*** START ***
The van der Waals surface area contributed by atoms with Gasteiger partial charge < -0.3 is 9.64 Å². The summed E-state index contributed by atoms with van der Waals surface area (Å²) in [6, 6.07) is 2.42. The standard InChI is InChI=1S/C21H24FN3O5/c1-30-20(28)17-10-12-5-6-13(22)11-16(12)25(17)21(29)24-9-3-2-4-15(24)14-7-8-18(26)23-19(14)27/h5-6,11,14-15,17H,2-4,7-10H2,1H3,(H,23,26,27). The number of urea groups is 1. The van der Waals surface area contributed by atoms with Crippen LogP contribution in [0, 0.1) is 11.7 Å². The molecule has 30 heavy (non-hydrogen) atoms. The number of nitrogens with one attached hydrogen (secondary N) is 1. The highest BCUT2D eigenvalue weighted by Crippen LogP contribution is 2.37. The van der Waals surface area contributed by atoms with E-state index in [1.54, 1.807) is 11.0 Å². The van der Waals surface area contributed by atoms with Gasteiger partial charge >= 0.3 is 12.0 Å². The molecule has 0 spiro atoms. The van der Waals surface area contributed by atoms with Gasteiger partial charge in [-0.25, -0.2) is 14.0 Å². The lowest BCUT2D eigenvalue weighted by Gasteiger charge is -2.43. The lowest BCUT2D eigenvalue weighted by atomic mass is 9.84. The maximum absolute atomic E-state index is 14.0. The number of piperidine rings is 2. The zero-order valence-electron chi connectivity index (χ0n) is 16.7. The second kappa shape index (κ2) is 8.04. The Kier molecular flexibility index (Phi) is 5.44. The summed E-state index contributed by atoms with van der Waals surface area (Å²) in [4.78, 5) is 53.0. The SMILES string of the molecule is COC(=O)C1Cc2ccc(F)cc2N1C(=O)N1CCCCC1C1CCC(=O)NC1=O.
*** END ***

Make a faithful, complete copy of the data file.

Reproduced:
The van der Waals surface area contributed by atoms with Gasteiger partial charge < -0.3 is 9.64 Å². The summed E-state index contributed by atoms with van der Waals surface area (Å²) in [6, 6.07) is 2.42. The standard InChI is InChI=1S/C21H24FN3O5/c1-30-20(28)17-10-12-5-6-13(22)11-16(12)25(17)21(29)24-9-3-2-4-15(24)14-7-8-18(26)23-19(14)27/h5-6,11,14-15,17H,2-4,7-10H2,1H3,(H,23,26,27). The number of urea groups is 1. The van der Waals surface area contributed by atoms with Crippen LogP contribution in [0, 0.1) is 11.7 Å². The molecule has 30 heavy (non-hydrogen) atoms. The number of nitrogens with one attached hydrogen (secondary N) is 1. The highest BCUT2D eigenvalue weighted by Crippen LogP contribution is 2.37. The van der Waals surface area contributed by atoms with E-state index in [1.54, 1.807) is 11.0 Å². The van der Waals surface area contributed by atoms with Gasteiger partial charge >= 0.3 is 12.0 Å². The molecule has 0 spiro atoms. The van der Waals surface area contributed by atoms with Gasteiger partial charge in [-0.25, -0.2) is 14.0 Å². The lowest BCUT2D eigenvalue weighted by Gasteiger charge is -2.43. The lowest BCUT2D eigenvalue weighted by atomic mass is 9.84. The maximum absolute atomic E-state index is 14.0. The number of piperidine rings is 2. The zero-order valence-electron chi connectivity index (χ0n) is 16.7. The second kappa shape index (κ2) is 8.04. The Kier molecular flexibility index (Phi) is 5.44. The summed E-state index contributed by atoms with van der Waals surface area (Å²) in [4.78, 5) is 53.0. The SMILES string of the molecule is COC(=O)C1Cc2ccc(F)cc2N1C(=O)N1CCCCC1C1CCC(=O)NC1=O.